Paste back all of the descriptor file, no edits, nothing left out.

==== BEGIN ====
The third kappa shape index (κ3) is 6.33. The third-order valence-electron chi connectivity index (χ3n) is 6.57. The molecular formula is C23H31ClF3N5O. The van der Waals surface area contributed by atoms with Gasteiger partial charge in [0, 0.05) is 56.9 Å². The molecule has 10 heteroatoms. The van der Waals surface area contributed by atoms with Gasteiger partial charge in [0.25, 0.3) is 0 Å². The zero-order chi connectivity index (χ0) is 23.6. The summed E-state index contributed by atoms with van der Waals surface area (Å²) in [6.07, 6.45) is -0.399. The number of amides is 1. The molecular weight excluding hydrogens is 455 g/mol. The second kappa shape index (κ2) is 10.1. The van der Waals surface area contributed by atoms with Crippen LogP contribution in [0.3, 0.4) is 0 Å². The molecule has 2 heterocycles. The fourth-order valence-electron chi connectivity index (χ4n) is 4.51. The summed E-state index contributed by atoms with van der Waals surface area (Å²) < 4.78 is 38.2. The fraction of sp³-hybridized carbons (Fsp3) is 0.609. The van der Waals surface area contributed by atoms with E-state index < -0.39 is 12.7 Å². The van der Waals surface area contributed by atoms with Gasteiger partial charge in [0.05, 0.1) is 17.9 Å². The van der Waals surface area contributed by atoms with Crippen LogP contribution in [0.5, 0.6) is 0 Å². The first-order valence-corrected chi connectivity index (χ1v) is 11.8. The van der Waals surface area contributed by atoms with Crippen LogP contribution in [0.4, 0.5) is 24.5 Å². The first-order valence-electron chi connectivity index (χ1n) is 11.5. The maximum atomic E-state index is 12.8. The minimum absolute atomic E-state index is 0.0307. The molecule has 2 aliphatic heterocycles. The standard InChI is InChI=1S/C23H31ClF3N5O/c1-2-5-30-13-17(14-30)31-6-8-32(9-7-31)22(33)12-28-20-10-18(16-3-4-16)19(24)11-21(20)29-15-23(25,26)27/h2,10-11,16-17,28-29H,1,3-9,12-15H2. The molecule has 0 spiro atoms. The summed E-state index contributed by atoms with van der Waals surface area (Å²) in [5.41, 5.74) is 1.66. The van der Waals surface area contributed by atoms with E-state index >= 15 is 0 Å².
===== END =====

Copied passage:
The third kappa shape index (κ3) is 6.33. The third-order valence-electron chi connectivity index (χ3n) is 6.57. The molecular formula is C23H31ClF3N5O. The van der Waals surface area contributed by atoms with Gasteiger partial charge in [0, 0.05) is 56.9 Å². The molecule has 10 heteroatoms. The van der Waals surface area contributed by atoms with Gasteiger partial charge in [0.25, 0.3) is 0 Å². The zero-order chi connectivity index (χ0) is 23.6. The summed E-state index contributed by atoms with van der Waals surface area (Å²) in [6.07, 6.45) is -0.399. The number of amides is 1. The molecular weight excluding hydrogens is 455 g/mol. The second kappa shape index (κ2) is 10.1. The van der Waals surface area contributed by atoms with Crippen LogP contribution in [0.3, 0.4) is 0 Å². The molecule has 2 heterocycles. The fourth-order valence-electron chi connectivity index (χ4n) is 4.51. The summed E-state index contributed by atoms with van der Waals surface area (Å²) < 4.78 is 38.2. The fraction of sp³-hybridized carbons (Fsp3) is 0.609. The van der Waals surface area contributed by atoms with E-state index < -0.39 is 12.7 Å². The van der Waals surface area contributed by atoms with Gasteiger partial charge in [0.05, 0.1) is 17.9 Å². The van der Waals surface area contributed by atoms with Crippen LogP contribution in [0.5, 0.6) is 0 Å². The first-order valence-corrected chi connectivity index (χ1v) is 11.8. The van der Waals surface area contributed by atoms with Crippen LogP contribution in [0.4, 0.5) is 24.5 Å². The first-order valence-electron chi connectivity index (χ1n) is 11.5. The maximum atomic E-state index is 12.8. The minimum absolute atomic E-state index is 0.0307. The molecule has 2 aliphatic heterocycles. The standard InChI is InChI=1S/C23H31ClF3N5O/c1-2-5-30-13-17(14-30)31-6-8-32(9-7-31)22(33)12-28-20-10-18(16-3-4-16)19(24)11-21(20)29-15-23(25,26)27/h2,10-11,16-17,28-29H,1,3-9,12-15H2. The molecule has 0 spiro atoms. The summed E-state index contributed by atoms with van der Waals surface area (Å²) in [5.41, 5.74) is 1.66. The van der Waals surface area contributed by atoms with E-state index >= 15 is 0 Å².